In the 70-year history of the NBA, in a league with personalities and mystiques that tend to outshine the sport itself, Dennis Rodman manages, to this day, to be the player whose legend remains a tier above the rest. So much has been written, conjectured and analyzed about the Hall of Famer. The new “30 for 30” documentary “Rodman: For Better or Worse,” narrated by Jamie Foxx, provides a valuable and sympathetic look at how he became the man behind the myth.
Rodman’s tumultuous childhood is presented as the main contributing factor to all the endless controversies that followed in later decades. In a way, his childhood was a prolonged one. Shy and introverted to the extreme, with few interests and friends even in high school, his consistent conflicts with his family led to extended periods of homelessness. Like many “30 for 30”’s focusing on a single personality, Rodman is there to narrate it all in the image that is more recognizable today. Despite all the flash and outlandishness people know him for his inherent shyness is on display in these interviews. Deion Sanders, as portrayed in his own “30 for 30” earlier in the year, is as cocky and self-assured as ever in his interviews for the film, but when watching “For Better or Worse,” it is very easy to see how Rodman is still the soft-spoken teenager who got his late start at Southeastern Oklahoma State.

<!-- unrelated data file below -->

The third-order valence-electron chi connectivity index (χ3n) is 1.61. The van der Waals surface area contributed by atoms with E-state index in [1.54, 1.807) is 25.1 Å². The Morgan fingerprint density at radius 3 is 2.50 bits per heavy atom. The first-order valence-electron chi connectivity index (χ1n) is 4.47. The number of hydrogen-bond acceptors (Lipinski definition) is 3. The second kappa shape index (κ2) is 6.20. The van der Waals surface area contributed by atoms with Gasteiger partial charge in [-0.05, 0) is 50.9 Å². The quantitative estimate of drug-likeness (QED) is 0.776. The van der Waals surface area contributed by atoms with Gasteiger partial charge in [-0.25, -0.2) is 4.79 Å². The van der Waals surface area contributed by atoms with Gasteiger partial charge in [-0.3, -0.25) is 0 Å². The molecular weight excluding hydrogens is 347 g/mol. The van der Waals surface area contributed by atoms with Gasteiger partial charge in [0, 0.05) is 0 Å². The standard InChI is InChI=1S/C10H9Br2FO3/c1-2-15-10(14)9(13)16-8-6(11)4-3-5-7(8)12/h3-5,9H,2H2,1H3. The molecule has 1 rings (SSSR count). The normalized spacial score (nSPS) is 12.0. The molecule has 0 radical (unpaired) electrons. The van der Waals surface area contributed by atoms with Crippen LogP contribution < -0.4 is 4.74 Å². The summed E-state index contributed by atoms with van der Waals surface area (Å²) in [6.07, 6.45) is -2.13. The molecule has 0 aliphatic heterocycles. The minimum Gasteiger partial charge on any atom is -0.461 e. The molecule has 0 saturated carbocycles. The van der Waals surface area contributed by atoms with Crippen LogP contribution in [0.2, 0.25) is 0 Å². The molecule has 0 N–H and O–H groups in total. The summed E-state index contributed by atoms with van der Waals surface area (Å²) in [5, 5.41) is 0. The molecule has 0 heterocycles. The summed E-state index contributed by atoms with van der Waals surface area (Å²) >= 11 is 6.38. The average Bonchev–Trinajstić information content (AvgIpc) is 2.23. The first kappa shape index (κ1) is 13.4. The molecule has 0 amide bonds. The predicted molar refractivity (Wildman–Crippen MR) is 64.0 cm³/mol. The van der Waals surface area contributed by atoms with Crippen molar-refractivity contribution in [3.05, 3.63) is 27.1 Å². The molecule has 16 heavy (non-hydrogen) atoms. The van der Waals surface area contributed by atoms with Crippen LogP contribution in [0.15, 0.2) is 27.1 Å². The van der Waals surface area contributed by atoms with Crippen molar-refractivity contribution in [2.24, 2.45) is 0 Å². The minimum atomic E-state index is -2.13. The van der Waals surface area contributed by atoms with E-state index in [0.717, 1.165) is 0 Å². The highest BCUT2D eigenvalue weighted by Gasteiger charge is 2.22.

The film also features interviews with various figures from throughout Rodman’s life, each profoundly impacted by the man in extremely different ways. Foxx mentions at the beginning that reducing Rodman’s life story to a tragedy is a massive oversimplification, but hearing from his mother, former coaches, friends, teammates and others makes it hard to overlook the very tragic aspects of his life. Sure, words like ‘lunatic’ and ‘crazy’ are thrown around, but one gets the impression that these people felt a mixture of pity, respect and admiration all at once. Isaiah Thomas, the legendary point guard of the “Bad Boy” Pistons with whom Rodman felt the closest, tears up at a point when describing the sensitive nature of Rodman, and how he could not accept the fact that the NBA is a business where teams don’t always stay together, retire together, as families.
Even Michael Jordan himself, one of the most sociopathically competitive athletes to ever live, speaks about Rodman in a measured, understanding manner, recognizing the troubled soul lashed out due to a deep-seated anger and abandonment issues. However, none of these platitudes condone the other realities of Rodman’s life the film presents, those in which he abandoned his own children from multiple mothers. Alexis Rodman, his first child, makes the point that she could never understand how her own father could treat her the way she did considering her relationship with her own children. The documentary suggests it all plays into the tragic cycle of abandonment that Rodman himself both experienced as a kid and contributed to as a father.
Despite the legendary career he had and the impact he has had on the league ever since, it is clear that there is a sadness that underpins it all, and one can hope that he and the people around him find peace.